My dad didn’t take me to see Indiana Jones and the Last Crusade. I went with my friend Jack and his dad.
But my dad took me to see Batman a few weeks later, in that perfect summer of 1989. He took me to see Return of the Jedi, and Star Trek V, and Total Recall, even though that last one was probably a bit too much for a thirteen-year-old. When he’s in town, we still find time to see a big and frequently stupid movie.
I’m good with my dad. The same can’t necessarily be said of George Lucas and Steven Spielberg. As the two major fathers of the modern blockbuster, it’s appropriate that both have father issues.
Lucas’ father was a spendthrift who opposed his son’s pursuit of filmmaking. Lucas went on to create the greatest evil dad of all time, Darth Vader. As for Spielberg…his parents were divorced when he was 19; for many years he blamed his father, and so in his movies, dads are absent (E.T.) or insane (Close Encounters).
To Lucas and Spielberg, fathers are distant, authoritarian, and yet somehow fascinating all the same. Enter Dr. Henry Jones Sr., stage right.
Indiana Jones and the Last Crusade is ostensibly a film about the titular adventurer and the cup of Christ, but it’s really a buddy action comedy about a son coming to terms with his father. Indy’s dad looms large over the entire film, from the prologue featuring a young Indiana trying to save the Cross of Coronado to the initial steps in the quest to find the Holy Grail, which begins as a trip to find Indy’s missing father.
Watching it again twenty-five years down the road, it’s amazing how much more electric the film becomes once Sean Connery makes his first appearance. All that happens before is merely reintroduction to Indy’s universe, and prelude to the film’s real purpose. When Sean Connery barks his first “Juniah?!” the movie hits its stride and never looks back.
Last Crusade does trade on the collective goodwill of its audience to pull off some pretty ludicrous gags. None are quite as jolting as a nuked fridge, but Indy getting Adolf Hitler’s autograph is close. At the same time, the script gives Harrison Ford and Connery some terrific moments to play as disengaged father and estranged son. As always, Spielberg layers those moments into wildly ambitious action sequences; the tank rescue is still breathtaking, twenty five years and billions of gigs’ worth of CG effects later.
Spielberg also stops to develop these characters, and maybe that seems like something obvious to point out, but it’s amazing to watch in the modern blockbuster era. The audience knows Indy, for sure, but they don’t really know Indy’s dad. He’s a new entity. He’s introduced and organically developed, not just in relation to Indy but as his own character. Spielberg’s not building on thirty-plus years of comic books or an old TV show or a board game to fill in the blanks he’s not willing to touch. He puts in the work, and he has exceptional help from Ford and Connery. They sell the occasional silly, and they use these quiet moments of development to give these two men a long, rich unseen history that informs everything they do on screen.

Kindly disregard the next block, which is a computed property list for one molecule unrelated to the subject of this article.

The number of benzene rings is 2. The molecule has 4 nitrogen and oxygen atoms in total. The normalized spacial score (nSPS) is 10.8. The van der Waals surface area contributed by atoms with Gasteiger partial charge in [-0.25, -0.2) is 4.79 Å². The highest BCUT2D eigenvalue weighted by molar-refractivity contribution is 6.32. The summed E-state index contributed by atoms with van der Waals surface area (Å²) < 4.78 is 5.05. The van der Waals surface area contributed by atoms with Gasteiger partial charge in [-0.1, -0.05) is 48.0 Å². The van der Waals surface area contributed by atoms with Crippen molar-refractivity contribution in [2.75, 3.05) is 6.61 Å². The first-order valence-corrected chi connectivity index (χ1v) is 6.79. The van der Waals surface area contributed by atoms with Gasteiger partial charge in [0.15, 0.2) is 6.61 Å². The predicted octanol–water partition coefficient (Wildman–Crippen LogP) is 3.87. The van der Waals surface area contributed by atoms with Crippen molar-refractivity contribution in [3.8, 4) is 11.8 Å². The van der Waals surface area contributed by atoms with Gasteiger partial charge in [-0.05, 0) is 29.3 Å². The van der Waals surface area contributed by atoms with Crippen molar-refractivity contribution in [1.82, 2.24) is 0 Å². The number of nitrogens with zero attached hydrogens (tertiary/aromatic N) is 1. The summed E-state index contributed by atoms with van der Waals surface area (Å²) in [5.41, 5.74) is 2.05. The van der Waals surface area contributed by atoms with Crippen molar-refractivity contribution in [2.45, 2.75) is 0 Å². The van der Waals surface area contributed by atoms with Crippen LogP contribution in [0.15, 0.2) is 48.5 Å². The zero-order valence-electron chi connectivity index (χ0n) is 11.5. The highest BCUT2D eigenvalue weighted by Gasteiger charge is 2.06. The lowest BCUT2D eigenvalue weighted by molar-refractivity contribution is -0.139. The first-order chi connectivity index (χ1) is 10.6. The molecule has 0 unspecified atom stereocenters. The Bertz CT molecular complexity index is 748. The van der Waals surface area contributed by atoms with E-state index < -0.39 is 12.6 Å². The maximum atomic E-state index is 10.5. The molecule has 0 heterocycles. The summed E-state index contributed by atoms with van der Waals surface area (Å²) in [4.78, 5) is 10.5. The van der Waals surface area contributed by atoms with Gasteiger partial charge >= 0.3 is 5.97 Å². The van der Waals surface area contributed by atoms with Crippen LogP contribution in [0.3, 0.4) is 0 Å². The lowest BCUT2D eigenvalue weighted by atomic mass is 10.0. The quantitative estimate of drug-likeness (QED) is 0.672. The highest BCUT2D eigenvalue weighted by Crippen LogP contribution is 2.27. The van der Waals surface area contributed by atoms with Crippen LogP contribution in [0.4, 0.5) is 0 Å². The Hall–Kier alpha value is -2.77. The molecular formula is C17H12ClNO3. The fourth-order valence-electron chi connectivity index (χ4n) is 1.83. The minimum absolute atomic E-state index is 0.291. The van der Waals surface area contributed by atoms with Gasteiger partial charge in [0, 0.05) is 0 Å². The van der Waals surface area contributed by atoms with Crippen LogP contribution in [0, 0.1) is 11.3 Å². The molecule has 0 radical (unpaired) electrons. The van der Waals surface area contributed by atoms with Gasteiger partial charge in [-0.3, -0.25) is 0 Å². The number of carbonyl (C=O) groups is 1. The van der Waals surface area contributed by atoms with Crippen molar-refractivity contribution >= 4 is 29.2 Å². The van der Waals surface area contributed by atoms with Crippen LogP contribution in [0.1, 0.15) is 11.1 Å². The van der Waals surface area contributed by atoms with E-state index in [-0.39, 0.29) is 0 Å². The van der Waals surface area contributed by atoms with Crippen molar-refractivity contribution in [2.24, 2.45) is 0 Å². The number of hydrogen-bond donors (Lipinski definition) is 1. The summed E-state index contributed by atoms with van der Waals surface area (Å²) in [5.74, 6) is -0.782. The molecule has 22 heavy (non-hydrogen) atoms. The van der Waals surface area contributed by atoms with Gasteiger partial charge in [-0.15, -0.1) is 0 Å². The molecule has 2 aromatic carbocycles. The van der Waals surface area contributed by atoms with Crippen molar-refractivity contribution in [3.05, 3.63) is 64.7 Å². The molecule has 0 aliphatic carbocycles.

Spielberg’s all about character. Everything is from Indy’s point of view. Think back to the moment when Indy, Dr. Schneider, and Marcus Brody are searching for the Roman numeral “X” in the library in Venice. The camera starts at ground level in a long shot, and immediately I think, “Okay, here comes a Howard Hawkes reference,” recalling the classic shot in The Thing when Hawkes used a slow upward pan of his camera to reveal the giant circular shape of a flying saucer.
Here Spielberg instead pulls his camera back to reveal a spiral staircase just as Indiana himself discovers it. The camera “climbs” the staircase alongside Indy and reaches a balcony, where we see the giant “X” marking the spot on the library floor. We discover it even as Indiana Jones does.
Beneath the rhythm, heart, and skill of a Spielberg production, there’s always a layer of internal truth. He and Lucas have created some pretty remarkable avatars on screen–Indiana Jones, Luke Skywalker, Abraham Lincoln. With Indiana Jones and the Last Crusade, they worked through their daddy issues while Drs. Henry Jones pursued their own Holy Grail.